For more than a year I did not smoke, and did not miss it.  Rowing is an extraordinarily demanding sport and I endured the pain of getting into shape to test myself and prove my strength.  The camaraderie of crew is intense and the sense of shared purpose and competition among the oarsmen helps motivate each member of the crew.  Not smoking was just another test of strength and resolve.

In the fall of my sophomore year, I developed a bone spur in the palm of my left hand.  Eventually it prevented me from rowing and required surgery.  During my convalescence I tried to work out on my own but without the camaraderie of the other oarsmen, it seemed to be all pain and no gain.

At this point I had moved to an off-campus apartment with two old high school friends, one who smoked.  Every now and then the non-smoking roommate would bum a Lucky Strike from the smoker.  Pretty soon I was bumming them as well.  I was reassured by the fact that nothing seemed to happen – no intense craving, no immediate escalation back to a pack a day.  In short, there was no problem.

One scene from this period is especially revealing.  We were all pretty hard up for money.  Rent was twenty-five dollars per month for each of us and we each put in five dollars a week for food.  Even in 1968 this was not a lot of money.  We were also a pretty lazy bunch.  I’ll spare you the details, but suffice to say it took a long time for a cigarette butt to get from the inverted old television tube we used for an ashtray to the trash.  It’s March of 1969 and we are watching a basketball game on TV.  We are out of money and out of cigarettes so we dig around in the “ashtray” and the trash for butts.  It only took three or four old Lucky Strike butts laid end to end and some cigarette rolling paper, and we were in business.

I guess we thought it was funny.  I know these makeshift cigarettes were pretty rank.  But it did not take long to get past the bitter taste.  For some reason it did not strike us as a sign of desperation to pick through the trash for nicotine. Once again, it was no problem

Very gradually my smoking increased.  By the time I graduated college and moved to the Boston area, I was smoking a half pack a day.  Most of my friends smoked and all of my colleagues in the small drug counseling center where I worked smoked a lot more.  It was not something I liked about myself but in keeping with the psychology of addiction I rationalized that I did not have a problem and could stop at any time.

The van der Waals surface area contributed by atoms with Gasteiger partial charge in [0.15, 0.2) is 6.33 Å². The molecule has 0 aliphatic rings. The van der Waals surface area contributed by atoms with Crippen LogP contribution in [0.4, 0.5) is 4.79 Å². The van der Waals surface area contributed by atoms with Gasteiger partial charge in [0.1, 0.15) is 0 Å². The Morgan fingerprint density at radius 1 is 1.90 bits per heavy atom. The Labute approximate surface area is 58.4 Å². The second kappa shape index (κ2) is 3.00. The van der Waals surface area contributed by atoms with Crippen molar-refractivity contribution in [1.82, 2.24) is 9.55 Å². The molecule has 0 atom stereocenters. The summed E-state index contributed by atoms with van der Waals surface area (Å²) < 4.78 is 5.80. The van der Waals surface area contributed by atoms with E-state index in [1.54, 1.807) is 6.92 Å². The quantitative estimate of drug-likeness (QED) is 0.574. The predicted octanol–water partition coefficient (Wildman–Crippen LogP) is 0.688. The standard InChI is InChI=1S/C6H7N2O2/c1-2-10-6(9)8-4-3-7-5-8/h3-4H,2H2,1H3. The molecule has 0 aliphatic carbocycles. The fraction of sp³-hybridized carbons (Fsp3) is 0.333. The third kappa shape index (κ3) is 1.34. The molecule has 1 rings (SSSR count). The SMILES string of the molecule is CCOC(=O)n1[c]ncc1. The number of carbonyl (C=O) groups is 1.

In the summer of 1976 I once again stopped smoking.  I had started going out with the woman who would eventually become my wife.  We were leaving to go camping in New Hampshire and I pulled up to a gas station.  I told her we needed gas and I wanted to get a pack of cigarettes since I was down to my last two.  She looked at me and said, “You know I really don’t like you smoking.”  I replied, “Well if that’s the case, then I’ll stop.”  And I did.

What I did not know at the time was that this was one of a number of things she did not like.  A few months later she told me during a Christmas trip to see her family in Pennsylvania that she thought I could stand to lose a little weight.  So I lost 17 pounds.  I was actually pretty pleased with myself.  I did not like the fact that I smoked and was relieved that she confronted me and that I could demonstrate self-control by stopping.  I always struggled with my weight through adolescence and early adulthood.  Her desire for me to lose weight stung me a little but gave me the motivation to take the weight off.

A few weeks later, when she started in on me about biting my nails, I got nervous.   I didn’t want to be smoking and I knew I needed to lose some weight.  I also thought my nail biting was a pretty unappealing habit.  But, honestly, I could not think of anything else I really wanted to change and I was afraid of whatever else she might come up with.  So we got into a nice protracted power struggle over this habit of mine.